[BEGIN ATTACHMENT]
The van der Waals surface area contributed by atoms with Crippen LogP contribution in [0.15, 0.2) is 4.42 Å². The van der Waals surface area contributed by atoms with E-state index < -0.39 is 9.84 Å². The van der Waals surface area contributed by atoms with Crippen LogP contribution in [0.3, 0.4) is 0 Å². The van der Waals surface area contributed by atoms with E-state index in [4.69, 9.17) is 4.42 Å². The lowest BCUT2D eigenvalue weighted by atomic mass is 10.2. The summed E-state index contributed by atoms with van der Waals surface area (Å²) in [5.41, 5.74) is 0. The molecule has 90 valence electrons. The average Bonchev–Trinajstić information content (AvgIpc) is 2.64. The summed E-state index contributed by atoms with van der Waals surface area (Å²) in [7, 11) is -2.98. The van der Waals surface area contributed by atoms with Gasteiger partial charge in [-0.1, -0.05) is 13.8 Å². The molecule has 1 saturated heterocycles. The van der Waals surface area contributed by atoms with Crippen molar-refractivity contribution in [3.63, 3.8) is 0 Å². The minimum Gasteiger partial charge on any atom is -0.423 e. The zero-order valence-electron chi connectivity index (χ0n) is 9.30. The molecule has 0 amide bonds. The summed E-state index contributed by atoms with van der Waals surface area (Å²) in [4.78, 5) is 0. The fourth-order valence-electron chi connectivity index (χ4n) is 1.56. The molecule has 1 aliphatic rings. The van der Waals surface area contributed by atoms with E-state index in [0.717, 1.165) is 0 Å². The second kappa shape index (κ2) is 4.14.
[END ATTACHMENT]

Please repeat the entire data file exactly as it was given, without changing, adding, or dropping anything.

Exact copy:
The van der Waals surface area contributed by atoms with Crippen LogP contribution in [0.15, 0.2) is 4.42 Å². The van der Waals surface area contributed by atoms with E-state index < -0.39 is 9.84 Å². The van der Waals surface area contributed by atoms with Crippen LogP contribution in [0.3, 0.4) is 0 Å². The van der Waals surface area contributed by atoms with E-state index in [4.69, 9.17) is 4.42 Å². The lowest BCUT2D eigenvalue weighted by atomic mass is 10.2. The summed E-state index contributed by atoms with van der Waals surface area (Å²) in [5.41, 5.74) is 0. The molecule has 90 valence electrons. The average Bonchev–Trinajstić information content (AvgIpc) is 2.64. The summed E-state index contributed by atoms with van der Waals surface area (Å²) in [7, 11) is -2.98. The van der Waals surface area contributed by atoms with Gasteiger partial charge in [-0.1, -0.05) is 13.8 Å². The molecule has 1 saturated heterocycles. The van der Waals surface area contributed by atoms with Crippen molar-refractivity contribution in [3.63, 3.8) is 0 Å². The minimum Gasteiger partial charge on any atom is -0.423 e. The zero-order valence-electron chi connectivity index (χ0n) is 9.30. The molecule has 0 amide bonds. The summed E-state index contributed by atoms with van der Waals surface area (Å²) in [4.78, 5) is 0. The fourth-order valence-electron chi connectivity index (χ4n) is 1.56. The molecule has 1 aliphatic rings. The van der Waals surface area contributed by atoms with E-state index in [0.717, 1.165) is 0 Å². The second kappa shape index (κ2) is 4.14.